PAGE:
In his Q1 2023 Letter, David Einhorn explained why the economic outlook is unusually difficult to project. Here’s an excerpt from the letter:
Einhorn: Macro was a small detractor for the quarter, with positive contribution from our gold and inflation positions, which were slightly more than offset by negative-performing interest rate and credit default swaps positions. Gold advanced 8% in the quarter and was our third largest winner.
The gain occurred after the Silicon Valley Bank (SIVB) failure, as the market expectations for further rate hikes reversed into expectations of rate cuts, starting as soon as this summer.
One concern is that the problems with the banks may force the Federal Reserve to prioritize preserving financial stability over defeating inflation, causing the next leg up for inflation. The higher gold price appears to be taking some of that risk into account.
In response to the SIVB problem, we decided that the likely change in Federal Reserve policy might be incrementally bullish for both inflation and stocks. While we think the market is wrong about rate cuts this year, we doubt that there will be many further hikes from here.
As a result, we shifted our equity positioning from bearish to neutral, by covering our index shorts, the remainder of our 2021 and 2022 bubble baskets and several other shorts. We also covered our housing hedge basket, added to several existing longs and bought a few new things detailed below.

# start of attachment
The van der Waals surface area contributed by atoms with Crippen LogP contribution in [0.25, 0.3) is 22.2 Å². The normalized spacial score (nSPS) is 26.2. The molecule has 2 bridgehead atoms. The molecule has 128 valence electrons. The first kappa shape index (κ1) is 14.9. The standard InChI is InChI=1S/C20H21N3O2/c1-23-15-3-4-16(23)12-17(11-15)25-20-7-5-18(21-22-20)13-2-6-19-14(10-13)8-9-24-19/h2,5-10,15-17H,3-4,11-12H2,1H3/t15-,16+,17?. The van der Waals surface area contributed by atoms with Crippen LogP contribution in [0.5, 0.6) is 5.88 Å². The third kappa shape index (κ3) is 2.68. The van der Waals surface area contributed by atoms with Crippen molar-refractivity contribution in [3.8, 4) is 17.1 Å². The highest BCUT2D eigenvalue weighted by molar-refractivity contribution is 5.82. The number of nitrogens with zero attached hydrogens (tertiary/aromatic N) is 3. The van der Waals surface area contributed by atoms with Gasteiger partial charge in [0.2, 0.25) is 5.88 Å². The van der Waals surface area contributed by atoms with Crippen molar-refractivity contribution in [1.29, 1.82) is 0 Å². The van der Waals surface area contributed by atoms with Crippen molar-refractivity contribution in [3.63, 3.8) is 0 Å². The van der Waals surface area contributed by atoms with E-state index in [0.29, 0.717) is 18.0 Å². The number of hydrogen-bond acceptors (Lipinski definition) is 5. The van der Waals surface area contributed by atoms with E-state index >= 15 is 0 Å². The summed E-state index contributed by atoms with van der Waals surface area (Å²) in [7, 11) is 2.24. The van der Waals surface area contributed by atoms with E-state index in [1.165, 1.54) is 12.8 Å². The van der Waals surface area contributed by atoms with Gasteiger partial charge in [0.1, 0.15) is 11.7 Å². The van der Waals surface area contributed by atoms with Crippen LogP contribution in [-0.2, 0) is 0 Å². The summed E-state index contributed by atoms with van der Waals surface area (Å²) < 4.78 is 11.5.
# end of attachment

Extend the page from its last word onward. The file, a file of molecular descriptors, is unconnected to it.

The economic outlook is unusually difficult to project. On the one hand, employment, wages and household balance sheets look quite strong. We also believe that both monetary and fiscal policies remain stimulative.
On the other hand, there is a genuine concern that tightening lending standards will constrain the economy and create a substantial slowdown.
Our net long exposure is now back in line with its long-term average. We are equally open minded to becoming even more net long, or pivoting back to bearish, as economic events unfold.
It is our view that rate cuts are not going to happen this year, while the market is expecting them in the back half of the year. As such, we added to our interest rate positions via Fed Funds futures.
Expressing this thesis directly means that we are only subject to the central bank’s decisions for the balance of the year, rather than being subject to the market’s expectations.
You can read the entire letter here:
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